Highway to Hell

Highway to Hell Released in AC DC s Highway To Hell was the infamous last album recorded with singer Bon Scott who died of alcohol poisoning in London in February of Officially chalked up to Death by Misa

  • Title: Highway to Hell
  • Author: Joe Bonomo
  • ISBN: 9781441190284
  • Page: 158
  • Format: Paperback
  • Released in 1979, AC DC s Highway To Hell was the infamous last album recorded with singer Bon Scott, who died of alcohol poisoning in London in February of 1980 Officially chalked up to Death by Misadventure, Scott s demise has forever secured the album s reputation as a partying primer and a bible for lethal behavior, branding the album with the fun chaos of alcoholReleased in 1979, AC DC s Highway To Hell was the infamous last album recorded with singer Bon Scott, who died of alcohol poisoning in London in February of 1980 Officially chalked up to Death by Misadventure, Scott s demise has forever secured the album s reputation as a partying primer and a bible for lethal behavior, branding the album with the fun chaos of alcoholic excess and its flip side, early death The best songs on Highway To Hell achieve Sonic Platonism, translating rock roll s transcendent ideals in stomping, dual guitar and eighth note bass riffing, a Paleolithic drum bed, and insanely, recklessly odd but fun vocals Joe Bonomo strikes a three chord essay on the power of adolescence, the durability of rock roll fandom, and the transformative properties of memory Why does Highway To Hell matter to anyone beyond non ironic teenagers Blending interviews, analysis, and memoir with a fan s perspective, Highway To Hell dramatizes and celebrates a timeless album that one critic said makes disaster sound like the best fun in the world.

    One thought on “Highway to Hell”

    1. I was certainly not expecting the book about Highway to freakin' Hell to be the best one of these 33 1/3 books I've read, but the author does a great job of reminding us of the life-changing effects of rock and roll when we were dumb-ass teenagers. Really, really excellent.

    2. I do love the 33 1/3 book seriesa continuous, multi-volume set of small books, that you can easily fit in your pocket (smaller than a paperback novel). Portability is a big sell for me. I loved taking my 33 1/3 books with me everywhere it was too easy for them to rest comfortably in my pocketavailable for me to read no matter where I was.The set-up of each book is very attuned to my tastesEach tome is written by a different author discussing a specific album of their fancy. You really never kow [...]

    3. Author Joe Bonomo says that AC/DC were never as dumb as they seemed. And I think he's correct. The band wrote smart songs that sounded stupid just like the Stooges, the Dolls, and the Ramones. It's nice to revisit Highway to Hell after all these years. In my opinion it's one of the greatest hard rock albums of all time. It was also the last album featuring Bon Scott. With Scott at the microphone, AC/DC was funny and capable of producing hit records. After he passed away, however, the band got st [...]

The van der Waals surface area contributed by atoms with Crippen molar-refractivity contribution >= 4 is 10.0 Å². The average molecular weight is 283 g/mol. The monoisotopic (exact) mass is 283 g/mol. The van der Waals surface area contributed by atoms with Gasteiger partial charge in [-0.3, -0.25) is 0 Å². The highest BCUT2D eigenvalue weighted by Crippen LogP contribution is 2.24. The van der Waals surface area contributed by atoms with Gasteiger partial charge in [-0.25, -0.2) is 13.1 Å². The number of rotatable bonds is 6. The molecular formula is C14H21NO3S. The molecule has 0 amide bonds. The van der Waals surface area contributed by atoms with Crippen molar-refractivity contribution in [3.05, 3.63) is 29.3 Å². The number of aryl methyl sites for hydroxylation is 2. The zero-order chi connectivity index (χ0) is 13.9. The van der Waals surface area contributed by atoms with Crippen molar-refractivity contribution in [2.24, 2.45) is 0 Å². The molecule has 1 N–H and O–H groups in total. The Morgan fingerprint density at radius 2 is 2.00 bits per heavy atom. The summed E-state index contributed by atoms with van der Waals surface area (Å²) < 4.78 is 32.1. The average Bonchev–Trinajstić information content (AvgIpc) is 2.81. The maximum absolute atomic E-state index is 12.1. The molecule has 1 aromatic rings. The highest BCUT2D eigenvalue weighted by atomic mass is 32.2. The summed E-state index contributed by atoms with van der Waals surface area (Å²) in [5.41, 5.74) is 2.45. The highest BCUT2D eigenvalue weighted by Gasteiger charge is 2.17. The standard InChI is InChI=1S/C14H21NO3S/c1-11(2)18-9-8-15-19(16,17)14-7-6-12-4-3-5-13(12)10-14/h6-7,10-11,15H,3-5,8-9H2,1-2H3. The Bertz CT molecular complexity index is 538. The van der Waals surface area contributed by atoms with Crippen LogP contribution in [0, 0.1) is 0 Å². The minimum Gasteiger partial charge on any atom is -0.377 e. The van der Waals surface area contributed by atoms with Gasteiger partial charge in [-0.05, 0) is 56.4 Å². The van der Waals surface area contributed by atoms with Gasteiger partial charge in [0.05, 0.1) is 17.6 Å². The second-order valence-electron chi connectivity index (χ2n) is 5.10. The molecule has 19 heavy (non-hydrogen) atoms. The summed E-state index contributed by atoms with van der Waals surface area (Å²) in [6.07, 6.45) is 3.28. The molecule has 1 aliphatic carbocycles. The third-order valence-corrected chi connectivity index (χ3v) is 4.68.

4. AC\C are a classic rock band of the 70's and 80's. You can't say that you haven't heard of them. They have earned a well deserved spot in music history. I am not a big fan but I can appreciate that they made it big. This book was written by someone who is a fan of the band but was not an all out raving lunatic admirer. I grew up listening to music in the 70's and 80's and can remember the days when music was fun. AC\C exemplifies that feeling. They were a balls to the walls band that was loud an [...]

    5. Not one the best 33 1/3 book, but far from the worst. Bonomo captures some of the Zeitgeist of the late 70s-early 80s, and does a good job of illustrating how AC/DC never really fit into any category. Perhaps his best point comes late in the book, where he points out the major difference between what the band were before the death of Bon Scott–essentially a band with a focal point that WASN'T Angus Young. In Bonomo's words, Bon Scott was the main attraction, and Angus was the cherry on top; th [...]

    6. Bonomo is a thoroughly pedestrian music-writer, in terms of style, so I *thought* about giving 3 stars *but* there is a good amount of info here. This is one of the 33 1/3 books that goes into a whole band history, not just the one album (other ex.s: Spiderland, Radio City), so this practically serves as your one-stop book for all things AC/DC.As I get further down the 33 1/3 book road, I've started getting a little less enjoyment since I'm now getting to books about albums I care less about. I [...]

    7. This book had its interesting moments, but too often the author wanted to make the book personal, more about himself and his relationship with the music at that time in his life than about the band and the album Highway To Hell. Despite that, I appreciated his insight and his attempts to make us understand the band more as people. I only give this book 3 of 5 stars, but it's a short book and worth a read. I did expect to get a bit more detail on The actual life and personality of Bon Scott, Angu [...]

    8. Devoting significantly less attention to the titular album then most of these books, it better serves as an abbreviated bio of the band. To that end it is alright though the efforts to intersperse the author's opinions and stories from his years as a fan undermined it somewhat.

    9. This book started off grabbing my attention but then Bonomo sort of veers off into a world of tangents. It's sad, because for a minute I almost cared about ACDC, but then he lost me, wrapping up the book in bland fashion.

    10. Another great 33 1/3 release. This one summed up wonderfully all the reasons Bon Scott era AC/DC is perfect rock and roll.

    11. DNF Maybe this is a great read. I couldn't tell you because it hurt my eyes so much to read the cramped text.

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